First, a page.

FNS Farm Bill FAQ Responds to States’ Queries Related to SNAP

June 23, 2014 | By Jerry Ashworth | Post a Comment

vancouver-hemp-rally-1-jpg-407664-mThe Food and Nutrition Service this month released a memo that should essentially be called “Everything You Always Wanted to Know About the Farm Bill (But Were Afraid to Ask).” The memo, which FNS officially titled “Question & Answers Concerning the Agricultural Act of 2014 Sections 4005, 4007, 4008, 4009, 4015, 4022, 4025 and 4031,” responds to state agency concerns about the effects of the Food Bill on the Supplemental Nutrition Assistance Program, or SNAP.

For example, right off the bat it gets interesting. Question 1: “Can marijuana can be deducted as a medical expense determining SNAP benefits?” OK, so now I’m interested! The answer: “No. Longstanding SNAP policy dictates that medical marijuana is not an allowable deduction for SNAP purposes. Under federal law, marijuana is a controlled substance that cannot be prescribed for medicinal purposes. SNAP conforms to federal law regarding illegal substances, and the act directs FNS to codify this longstanding policy in regulation.

Another question along this same vein asks if marijuana dispensaries are eligible to accept SNAP benefits. FNS states that such dispensaries are not eligible to serve as authorized SNAP retailers and cannot accept SNAP benefits because they don’t meet SNAP requirements for retail stores.

Further down in the FAQ comes this question: “Does the provision [in the act] disqualifying convicted felons from participating in SNAP apply to individuals complying with the conditions of their probation or parole?” The answer: “No, it applies only to individuals convicted or aggravated sexual abuse, murder, sexual exploitation and abuse of children, sexual assault as defined in the Violence Against Women Act of 1994, or a similar state law, and who are also not in compliance the terms of their sentence or are a fleeing felon.”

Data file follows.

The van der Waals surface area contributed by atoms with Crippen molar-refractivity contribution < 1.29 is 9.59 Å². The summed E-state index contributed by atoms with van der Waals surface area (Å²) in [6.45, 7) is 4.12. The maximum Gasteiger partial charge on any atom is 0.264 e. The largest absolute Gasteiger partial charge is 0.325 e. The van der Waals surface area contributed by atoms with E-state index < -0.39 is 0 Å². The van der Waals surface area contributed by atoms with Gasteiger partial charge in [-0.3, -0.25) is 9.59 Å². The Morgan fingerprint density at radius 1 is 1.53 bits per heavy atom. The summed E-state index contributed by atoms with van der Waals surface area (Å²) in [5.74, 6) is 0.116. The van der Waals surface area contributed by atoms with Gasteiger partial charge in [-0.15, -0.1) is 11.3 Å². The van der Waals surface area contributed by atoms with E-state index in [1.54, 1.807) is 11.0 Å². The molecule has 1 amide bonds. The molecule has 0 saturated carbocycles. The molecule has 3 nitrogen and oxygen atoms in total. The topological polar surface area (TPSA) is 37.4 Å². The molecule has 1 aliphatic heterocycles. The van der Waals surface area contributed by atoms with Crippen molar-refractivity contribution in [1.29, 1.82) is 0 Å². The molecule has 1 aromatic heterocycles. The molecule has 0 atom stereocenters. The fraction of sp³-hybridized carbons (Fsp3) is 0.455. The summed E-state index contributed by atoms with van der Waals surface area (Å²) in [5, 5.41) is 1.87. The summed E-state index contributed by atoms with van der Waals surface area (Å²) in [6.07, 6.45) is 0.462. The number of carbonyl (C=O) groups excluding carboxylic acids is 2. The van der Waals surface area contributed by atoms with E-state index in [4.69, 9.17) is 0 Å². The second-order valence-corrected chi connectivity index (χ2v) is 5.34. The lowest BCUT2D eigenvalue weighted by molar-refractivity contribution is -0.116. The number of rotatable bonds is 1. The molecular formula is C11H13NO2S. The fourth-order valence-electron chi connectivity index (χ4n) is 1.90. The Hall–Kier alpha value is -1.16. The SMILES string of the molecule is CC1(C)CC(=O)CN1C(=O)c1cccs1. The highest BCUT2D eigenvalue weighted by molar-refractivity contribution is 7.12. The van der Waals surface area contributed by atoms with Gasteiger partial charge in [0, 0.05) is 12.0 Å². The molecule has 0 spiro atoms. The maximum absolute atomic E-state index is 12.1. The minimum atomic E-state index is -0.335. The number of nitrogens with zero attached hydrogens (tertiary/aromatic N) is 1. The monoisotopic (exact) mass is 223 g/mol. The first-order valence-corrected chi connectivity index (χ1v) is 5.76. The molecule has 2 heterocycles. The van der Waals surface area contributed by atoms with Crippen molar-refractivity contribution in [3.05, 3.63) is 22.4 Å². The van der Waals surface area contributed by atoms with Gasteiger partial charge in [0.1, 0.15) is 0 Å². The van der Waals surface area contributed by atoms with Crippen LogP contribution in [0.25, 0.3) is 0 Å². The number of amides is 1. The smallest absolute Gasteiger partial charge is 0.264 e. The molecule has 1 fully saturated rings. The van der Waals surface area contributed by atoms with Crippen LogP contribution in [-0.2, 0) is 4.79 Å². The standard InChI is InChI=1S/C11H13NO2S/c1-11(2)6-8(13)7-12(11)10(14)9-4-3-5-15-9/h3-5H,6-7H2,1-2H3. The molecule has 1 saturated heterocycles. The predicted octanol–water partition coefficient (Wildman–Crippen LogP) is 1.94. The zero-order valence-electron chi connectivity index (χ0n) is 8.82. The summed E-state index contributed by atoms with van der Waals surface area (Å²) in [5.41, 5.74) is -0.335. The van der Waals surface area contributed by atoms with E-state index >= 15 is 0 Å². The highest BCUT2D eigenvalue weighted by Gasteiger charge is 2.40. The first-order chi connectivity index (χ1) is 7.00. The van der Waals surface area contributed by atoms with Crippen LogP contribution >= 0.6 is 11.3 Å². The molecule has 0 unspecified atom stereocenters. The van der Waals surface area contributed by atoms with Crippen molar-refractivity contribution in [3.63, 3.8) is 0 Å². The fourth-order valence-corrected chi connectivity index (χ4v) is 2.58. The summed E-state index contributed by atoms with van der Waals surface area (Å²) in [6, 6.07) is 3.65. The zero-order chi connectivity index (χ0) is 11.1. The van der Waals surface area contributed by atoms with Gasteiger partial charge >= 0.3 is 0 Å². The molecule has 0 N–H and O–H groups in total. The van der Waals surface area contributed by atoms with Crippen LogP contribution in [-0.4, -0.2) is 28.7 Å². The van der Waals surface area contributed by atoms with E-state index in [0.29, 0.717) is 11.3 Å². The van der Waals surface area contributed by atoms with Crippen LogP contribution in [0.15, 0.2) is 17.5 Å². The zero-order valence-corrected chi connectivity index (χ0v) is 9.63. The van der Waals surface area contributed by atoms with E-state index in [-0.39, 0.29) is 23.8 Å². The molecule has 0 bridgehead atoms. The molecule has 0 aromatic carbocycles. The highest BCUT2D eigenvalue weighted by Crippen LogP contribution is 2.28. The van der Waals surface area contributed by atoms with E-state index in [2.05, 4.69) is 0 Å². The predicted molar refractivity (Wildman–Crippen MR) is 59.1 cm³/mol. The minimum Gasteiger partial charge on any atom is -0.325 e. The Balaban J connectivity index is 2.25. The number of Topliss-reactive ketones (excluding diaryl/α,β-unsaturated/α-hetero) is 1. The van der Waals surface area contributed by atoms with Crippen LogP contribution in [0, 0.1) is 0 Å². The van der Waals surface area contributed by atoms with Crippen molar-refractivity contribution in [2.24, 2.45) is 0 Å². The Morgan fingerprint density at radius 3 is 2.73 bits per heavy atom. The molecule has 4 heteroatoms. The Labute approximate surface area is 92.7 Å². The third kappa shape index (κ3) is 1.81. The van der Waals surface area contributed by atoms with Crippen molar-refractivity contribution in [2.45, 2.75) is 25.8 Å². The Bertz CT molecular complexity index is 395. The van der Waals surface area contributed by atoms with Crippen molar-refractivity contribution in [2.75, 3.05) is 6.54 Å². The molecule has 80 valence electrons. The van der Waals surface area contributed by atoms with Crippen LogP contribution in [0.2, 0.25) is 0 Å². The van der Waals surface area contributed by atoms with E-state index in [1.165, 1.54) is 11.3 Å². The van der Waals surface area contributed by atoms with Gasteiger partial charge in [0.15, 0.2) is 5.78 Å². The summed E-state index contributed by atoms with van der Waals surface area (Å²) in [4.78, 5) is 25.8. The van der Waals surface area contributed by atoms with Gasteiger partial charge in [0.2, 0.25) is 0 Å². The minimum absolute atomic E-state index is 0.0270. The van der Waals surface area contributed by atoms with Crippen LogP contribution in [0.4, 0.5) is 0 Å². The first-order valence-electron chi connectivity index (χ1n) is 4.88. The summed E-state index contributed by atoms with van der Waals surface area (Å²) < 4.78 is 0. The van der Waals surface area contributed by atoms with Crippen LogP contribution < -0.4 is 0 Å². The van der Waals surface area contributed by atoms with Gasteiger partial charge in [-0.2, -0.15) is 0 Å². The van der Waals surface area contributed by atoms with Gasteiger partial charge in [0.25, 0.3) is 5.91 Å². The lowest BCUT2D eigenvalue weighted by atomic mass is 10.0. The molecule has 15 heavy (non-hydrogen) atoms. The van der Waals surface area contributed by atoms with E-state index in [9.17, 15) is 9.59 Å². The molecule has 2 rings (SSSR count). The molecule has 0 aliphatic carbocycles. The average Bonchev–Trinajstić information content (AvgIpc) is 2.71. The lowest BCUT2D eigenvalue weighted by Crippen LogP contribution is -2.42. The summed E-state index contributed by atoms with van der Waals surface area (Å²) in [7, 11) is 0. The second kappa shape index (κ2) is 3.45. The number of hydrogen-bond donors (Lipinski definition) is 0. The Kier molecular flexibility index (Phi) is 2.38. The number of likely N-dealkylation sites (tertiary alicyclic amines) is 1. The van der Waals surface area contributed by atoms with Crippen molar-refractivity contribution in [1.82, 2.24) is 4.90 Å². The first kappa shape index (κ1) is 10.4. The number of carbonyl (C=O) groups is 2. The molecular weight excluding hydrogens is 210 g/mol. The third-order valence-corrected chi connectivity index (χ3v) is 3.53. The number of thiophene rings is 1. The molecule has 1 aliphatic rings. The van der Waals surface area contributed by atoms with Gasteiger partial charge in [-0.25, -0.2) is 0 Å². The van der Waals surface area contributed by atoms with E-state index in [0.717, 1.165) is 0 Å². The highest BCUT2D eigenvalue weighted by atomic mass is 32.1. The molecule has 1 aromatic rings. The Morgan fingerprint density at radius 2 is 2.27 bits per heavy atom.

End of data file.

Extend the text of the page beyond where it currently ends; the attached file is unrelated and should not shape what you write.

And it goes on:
Then there’s a section of questions related to persons receiving substantial lottery or gambling winnings. A provision in the legislation states that persons receiving substantial lottery or gambling winnings will lose SNAP eligibility immediately.  States wanted to know what defined “substantial winnings;” how this would be implemented in states with simplified reporting; and if states would be required to send notice of adverse action to such winners before making them ineligible for SNAP. FNS responded that it will outline the implementation of this provision, including the steps recipients and states must take to ensure compliance, in regulation.

These are only a handful of the more interesting questions raised in the memo. It definitely makes for interesting reading. States ask the darndest questions.

Do you have any questions about how the Farm Bill will affect your grant programs? Let us know.

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